More than two million pilgrims from around the globe have been, over the past couple of weeks, flooding into Mecca to perform the holy pilgrimage of Hajj, which officially began this week. Meanwhile, Muslims in Brussels are making the final preparations, along with over a billion of their brethren, to celebrate Eid Al-Adha (the feast of sacrifice) that marks the culmination of the annual pilgrimage.
Muslim homes have been a hive of activity over the past couple of weeks: shopping for clothes, calling loved ones back home, booking holidays to visit relatives, making arrangements for the sacrifice, buying the ingredients for favourite traditional dishes that will be served at family gatherings and seeing off those relatives and friends fortunate enough to be going on the Hajj.
The Hajj, one of the five pillars of Islam which must be performed by every able-bodied Muslim who can afford it at least once in their lives, falls in Dhul-Hijjah, the twelfth month of the Islamic Hijra calendar. Many Belgian Muslims dressed in their Ihrams (simple white cloths wrapped around the body to symbolise purity and equality) are already in Mecca performing the rites of their spiritual cleansing and rebirth.
However, travel agents in Brussels canvassed by The Bulletin report that numbers have dropped off some 50-60% this year due to new Saudi regulations. These require pilgrims, many of whom prefer to make their own arrangements to reduce costs, to travel to the holy land only with pre-booked flight and accommodation. This is partly to guarantee that no pilgrims stay behind in the kingdom to seek work illegally.
“Accommodation alone has shot up to about €1,600, whereas it used to cost BEF10-15,000 (€248-€372) for those travelling independently,” a Moroccan travel agent explained. “This has naturally put a lot of people off performing the Hajj this year.”
“Eid will conveniently fall around the weekend and so a lot of Moroccans and other Arabs are still booking short holidays home this year to see family and friends over the feast,” she added.
Eid, which begins, this year, on Friday 22 February and usually lasts about three days, is not an official holiday in Belgium, but many Muslims make arrangements with their employers to have a few days off from their leave.
“Eid doesn't have the same feel here because it's not a holiday and there aren't enough people celebrating it. I often try to get time off to go to Morocco where everyone is in the festive mood,” a young Moroccan office worker said.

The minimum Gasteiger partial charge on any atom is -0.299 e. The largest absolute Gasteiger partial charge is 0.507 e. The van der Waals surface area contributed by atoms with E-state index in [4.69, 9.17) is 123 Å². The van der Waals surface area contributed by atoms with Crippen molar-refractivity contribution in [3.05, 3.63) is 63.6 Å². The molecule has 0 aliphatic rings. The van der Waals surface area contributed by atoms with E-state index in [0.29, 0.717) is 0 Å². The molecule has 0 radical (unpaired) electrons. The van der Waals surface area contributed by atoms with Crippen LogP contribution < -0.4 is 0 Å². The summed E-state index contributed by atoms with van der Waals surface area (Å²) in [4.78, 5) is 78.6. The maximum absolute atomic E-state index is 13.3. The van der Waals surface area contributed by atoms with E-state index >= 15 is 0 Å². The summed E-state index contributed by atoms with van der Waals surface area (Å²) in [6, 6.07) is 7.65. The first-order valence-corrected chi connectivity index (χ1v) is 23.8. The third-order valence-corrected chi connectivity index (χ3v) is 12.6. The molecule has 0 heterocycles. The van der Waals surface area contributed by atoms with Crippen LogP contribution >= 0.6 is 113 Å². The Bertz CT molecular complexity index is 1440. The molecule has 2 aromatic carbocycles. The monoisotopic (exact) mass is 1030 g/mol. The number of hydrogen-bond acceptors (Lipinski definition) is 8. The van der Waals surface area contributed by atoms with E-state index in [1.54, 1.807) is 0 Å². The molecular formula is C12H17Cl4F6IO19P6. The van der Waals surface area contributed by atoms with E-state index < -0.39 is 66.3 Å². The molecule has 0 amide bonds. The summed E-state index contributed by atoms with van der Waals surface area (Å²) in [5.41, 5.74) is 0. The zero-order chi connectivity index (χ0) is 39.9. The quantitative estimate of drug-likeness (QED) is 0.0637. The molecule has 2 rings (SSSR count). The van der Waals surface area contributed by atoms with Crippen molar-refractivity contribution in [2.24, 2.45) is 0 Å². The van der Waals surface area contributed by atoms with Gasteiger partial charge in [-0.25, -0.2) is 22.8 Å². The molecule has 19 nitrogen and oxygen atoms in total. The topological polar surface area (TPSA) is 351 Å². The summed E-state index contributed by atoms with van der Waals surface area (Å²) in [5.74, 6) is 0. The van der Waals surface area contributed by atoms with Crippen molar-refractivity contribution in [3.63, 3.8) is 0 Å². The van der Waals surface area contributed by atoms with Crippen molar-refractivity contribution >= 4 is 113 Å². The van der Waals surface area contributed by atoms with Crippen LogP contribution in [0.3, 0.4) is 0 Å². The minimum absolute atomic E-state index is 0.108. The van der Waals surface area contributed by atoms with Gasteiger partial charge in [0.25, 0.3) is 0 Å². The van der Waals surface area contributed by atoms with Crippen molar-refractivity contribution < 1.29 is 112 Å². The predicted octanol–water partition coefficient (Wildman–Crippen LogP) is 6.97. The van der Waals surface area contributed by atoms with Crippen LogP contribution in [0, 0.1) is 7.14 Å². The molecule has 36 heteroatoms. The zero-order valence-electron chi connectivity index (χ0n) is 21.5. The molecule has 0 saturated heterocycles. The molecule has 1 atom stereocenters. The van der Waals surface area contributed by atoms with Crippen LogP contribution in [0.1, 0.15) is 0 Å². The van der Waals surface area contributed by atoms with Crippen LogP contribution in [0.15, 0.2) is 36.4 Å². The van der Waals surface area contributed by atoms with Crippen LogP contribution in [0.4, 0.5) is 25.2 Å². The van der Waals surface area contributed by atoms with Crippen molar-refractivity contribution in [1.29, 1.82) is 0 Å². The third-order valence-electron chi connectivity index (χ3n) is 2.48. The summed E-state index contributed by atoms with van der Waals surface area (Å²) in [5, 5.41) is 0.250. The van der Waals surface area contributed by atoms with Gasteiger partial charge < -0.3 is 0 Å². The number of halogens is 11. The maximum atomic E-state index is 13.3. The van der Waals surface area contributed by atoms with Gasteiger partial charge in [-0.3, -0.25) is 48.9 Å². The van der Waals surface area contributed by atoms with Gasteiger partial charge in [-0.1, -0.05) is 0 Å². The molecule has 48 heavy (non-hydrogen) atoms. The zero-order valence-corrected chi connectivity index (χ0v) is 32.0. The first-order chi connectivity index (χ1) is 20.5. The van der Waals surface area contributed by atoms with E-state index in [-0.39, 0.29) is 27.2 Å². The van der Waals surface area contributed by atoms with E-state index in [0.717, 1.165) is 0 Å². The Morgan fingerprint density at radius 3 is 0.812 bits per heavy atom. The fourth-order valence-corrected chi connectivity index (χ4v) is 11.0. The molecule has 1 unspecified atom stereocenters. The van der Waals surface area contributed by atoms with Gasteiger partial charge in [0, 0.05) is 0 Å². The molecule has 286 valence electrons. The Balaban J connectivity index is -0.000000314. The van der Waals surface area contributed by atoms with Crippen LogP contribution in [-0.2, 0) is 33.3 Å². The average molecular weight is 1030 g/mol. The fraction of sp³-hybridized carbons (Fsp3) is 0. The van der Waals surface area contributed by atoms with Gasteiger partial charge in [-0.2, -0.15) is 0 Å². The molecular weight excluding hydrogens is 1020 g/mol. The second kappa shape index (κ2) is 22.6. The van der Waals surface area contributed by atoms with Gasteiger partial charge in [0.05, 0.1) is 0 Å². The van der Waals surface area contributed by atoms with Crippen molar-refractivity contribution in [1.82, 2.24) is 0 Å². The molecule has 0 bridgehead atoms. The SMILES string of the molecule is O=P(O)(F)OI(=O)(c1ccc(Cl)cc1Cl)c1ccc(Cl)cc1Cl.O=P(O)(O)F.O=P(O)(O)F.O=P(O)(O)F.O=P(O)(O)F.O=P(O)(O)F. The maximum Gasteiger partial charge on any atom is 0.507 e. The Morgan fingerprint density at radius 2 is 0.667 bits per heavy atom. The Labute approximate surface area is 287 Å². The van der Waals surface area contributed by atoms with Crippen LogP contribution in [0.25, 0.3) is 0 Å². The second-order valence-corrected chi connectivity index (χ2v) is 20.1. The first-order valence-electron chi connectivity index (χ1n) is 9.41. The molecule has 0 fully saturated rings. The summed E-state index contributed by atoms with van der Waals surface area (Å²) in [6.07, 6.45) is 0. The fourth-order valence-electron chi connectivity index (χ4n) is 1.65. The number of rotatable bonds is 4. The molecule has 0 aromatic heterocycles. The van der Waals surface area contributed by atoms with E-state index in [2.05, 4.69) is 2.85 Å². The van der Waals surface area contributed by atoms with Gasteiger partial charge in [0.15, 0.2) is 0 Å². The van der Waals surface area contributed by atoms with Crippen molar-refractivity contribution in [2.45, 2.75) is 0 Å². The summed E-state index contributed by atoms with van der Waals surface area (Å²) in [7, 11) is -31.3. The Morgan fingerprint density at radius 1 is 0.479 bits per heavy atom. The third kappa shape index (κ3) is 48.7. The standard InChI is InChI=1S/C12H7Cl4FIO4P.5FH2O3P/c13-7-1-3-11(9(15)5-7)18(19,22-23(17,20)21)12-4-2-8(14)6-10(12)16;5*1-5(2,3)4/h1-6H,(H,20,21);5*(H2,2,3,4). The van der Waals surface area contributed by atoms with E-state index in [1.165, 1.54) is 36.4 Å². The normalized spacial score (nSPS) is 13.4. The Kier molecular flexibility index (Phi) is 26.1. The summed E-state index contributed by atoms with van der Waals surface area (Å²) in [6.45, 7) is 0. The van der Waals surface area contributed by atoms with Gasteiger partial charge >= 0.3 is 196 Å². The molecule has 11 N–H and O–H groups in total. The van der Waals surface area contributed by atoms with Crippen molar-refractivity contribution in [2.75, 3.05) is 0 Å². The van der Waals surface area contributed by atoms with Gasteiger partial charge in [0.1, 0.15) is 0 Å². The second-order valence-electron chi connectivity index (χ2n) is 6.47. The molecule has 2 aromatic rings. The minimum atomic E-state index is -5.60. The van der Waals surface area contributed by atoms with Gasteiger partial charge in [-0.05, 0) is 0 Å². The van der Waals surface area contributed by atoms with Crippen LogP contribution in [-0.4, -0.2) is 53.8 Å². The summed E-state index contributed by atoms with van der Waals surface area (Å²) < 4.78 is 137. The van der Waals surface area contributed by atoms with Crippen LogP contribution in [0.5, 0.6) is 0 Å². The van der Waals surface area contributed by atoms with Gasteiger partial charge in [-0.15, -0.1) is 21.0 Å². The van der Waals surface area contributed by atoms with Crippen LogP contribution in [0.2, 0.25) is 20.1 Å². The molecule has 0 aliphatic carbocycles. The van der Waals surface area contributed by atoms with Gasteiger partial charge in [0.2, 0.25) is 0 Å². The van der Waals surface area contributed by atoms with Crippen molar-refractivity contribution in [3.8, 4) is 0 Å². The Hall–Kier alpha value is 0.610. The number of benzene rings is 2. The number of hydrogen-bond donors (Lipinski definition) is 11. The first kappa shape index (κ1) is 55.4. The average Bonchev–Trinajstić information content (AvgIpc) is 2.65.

However, Brussels provides its Muslim community with plenty of festive activities. Dressed in their spanking new outfits, the faithful will start the feast on Friday by heading to one of the city's 50 mosques shortly after sunrise to perform the Eid prayers.
The Islamic Centre, Brussels' first official mosque, will resonate with the ethereal tones of 3,000 worshippers chanting, in unison, dedications to God before they rise in communal prayer behind the Imam (a Muslim cleric who leads the faithful in prayer).
The Eid prayer, while not obligatory, is an integral and important part of Islamic feasts. In Muslim countries, main squares outside large mosques are often sealed off and turned into ad hoc prayer areas to deal with the surge in worshippers.
Another important component of Eid Al-Adha takes place later in the morning. The ritual sacrifice of an animal, usually a sheep or lamb, is a symbolic testimony to what Muslims perceive as God's mercy at sparing Abraham from sacrificing his son, which the ancient prophet had foreseen in a dream and interpreted as a divine command.
Beyond the symbolism, the sacrifice is an exercise in charity and social consciousness, where those who can afford to are asked to slaughter an animal. The meat must then be distributed fairly and equally between immediate family, extended family and the poor. Many Muslims decide to make a voluntary financial donation to charity, either in addition to or instead of the sacrifice.
This year, the local authorities in Brussels, in consultation with the Muslim community, have set up temporary slaughter houses, or abattoirs, to meet the huge surge in demand and curb the practice of animals being slaughtered by unauthorised personnel at unlicensed locations, or at home, that has drawn the fire of animal rights groups and raised concerns over hygiene.
Halal butchers also see good business in the run-up to Eid as those not sacrificing an animal themselves flock there to buy meat for upcoming family banquets, where abundance and hospitality are the keyword.
“You have to set a good table for Eid. Everyone has to be content and well-fed,” said a Tunisian mother as she outlined her meticulous plans that would shame a royal caterer.
Sweet delights are more commonly associated with Eid Al-Fitr, which marks the end of Ramadan. Nevertheless, many Muslims still like to top off their Eid Al-Adha meal by indulging the tooth fairy with delicious syrupy sweets, stuffed pastries, Turkish Delights, and biscuits stuffed with dates and sprinkled with profuse quantities of sugar.
Muslims traditionally make their own entertainment with large gatherings of families and friends. Those looking for a little more excitement, however, will head off to one of several Arab concerts, where singers, belly dancers and music will keep their waists gyrating into the early hours.
This article appeared in the 21 February 2002 issue of The Bulletin.